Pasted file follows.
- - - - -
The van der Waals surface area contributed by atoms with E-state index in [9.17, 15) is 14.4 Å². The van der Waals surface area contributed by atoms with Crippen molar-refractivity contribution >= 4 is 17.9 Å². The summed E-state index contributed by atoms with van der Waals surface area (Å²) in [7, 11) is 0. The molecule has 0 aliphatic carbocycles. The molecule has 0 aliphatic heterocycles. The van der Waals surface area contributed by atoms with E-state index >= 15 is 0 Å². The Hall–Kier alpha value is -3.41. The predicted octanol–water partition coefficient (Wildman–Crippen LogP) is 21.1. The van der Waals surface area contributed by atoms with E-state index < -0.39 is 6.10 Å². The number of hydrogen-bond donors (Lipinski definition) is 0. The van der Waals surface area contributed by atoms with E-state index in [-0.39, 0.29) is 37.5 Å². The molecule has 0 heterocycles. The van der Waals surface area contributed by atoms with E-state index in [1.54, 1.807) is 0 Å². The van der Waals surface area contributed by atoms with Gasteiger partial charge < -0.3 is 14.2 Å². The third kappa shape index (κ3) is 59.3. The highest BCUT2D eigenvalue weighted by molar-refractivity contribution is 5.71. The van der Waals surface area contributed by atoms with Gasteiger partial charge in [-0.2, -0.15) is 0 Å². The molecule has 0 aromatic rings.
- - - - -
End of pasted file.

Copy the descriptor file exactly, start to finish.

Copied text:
The van der Waals surface area contributed by atoms with E-state index in [9.17, 15) is 14.4 Å². The van der Waals surface area contributed by atoms with Crippen molar-refractivity contribution >= 4 is 17.9 Å². The summed E-state index contributed by atoms with van der Waals surface area (Å²) in [7, 11) is 0. The molecule has 0 aliphatic carbocycles. The molecule has 0 aliphatic heterocycles. The van der Waals surface area contributed by atoms with E-state index >= 15 is 0 Å². The Hall–Kier alpha value is -3.41. The predicted octanol–water partition coefficient (Wildman–Crippen LogP) is 21.1. The van der Waals surface area contributed by atoms with E-state index < -0.39 is 6.10 Å². The number of hydrogen-bond donors (Lipinski definition) is 0. The van der Waals surface area contributed by atoms with E-state index in [-0.39, 0.29) is 37.5 Å². The molecule has 0 heterocycles. The van der Waals surface area contributed by atoms with E-state index in [1.54, 1.807) is 0 Å². The van der Waals surface area contributed by atoms with Gasteiger partial charge < -0.3 is 14.2 Å². The third kappa shape index (κ3) is 59.3. The highest BCUT2D eigenvalue weighted by molar-refractivity contribution is 5.71. The van der Waals surface area contributed by atoms with Gasteiger partial charge in [-0.2, -0.15) is 0 Å². The molecule has 0 aromatic rings.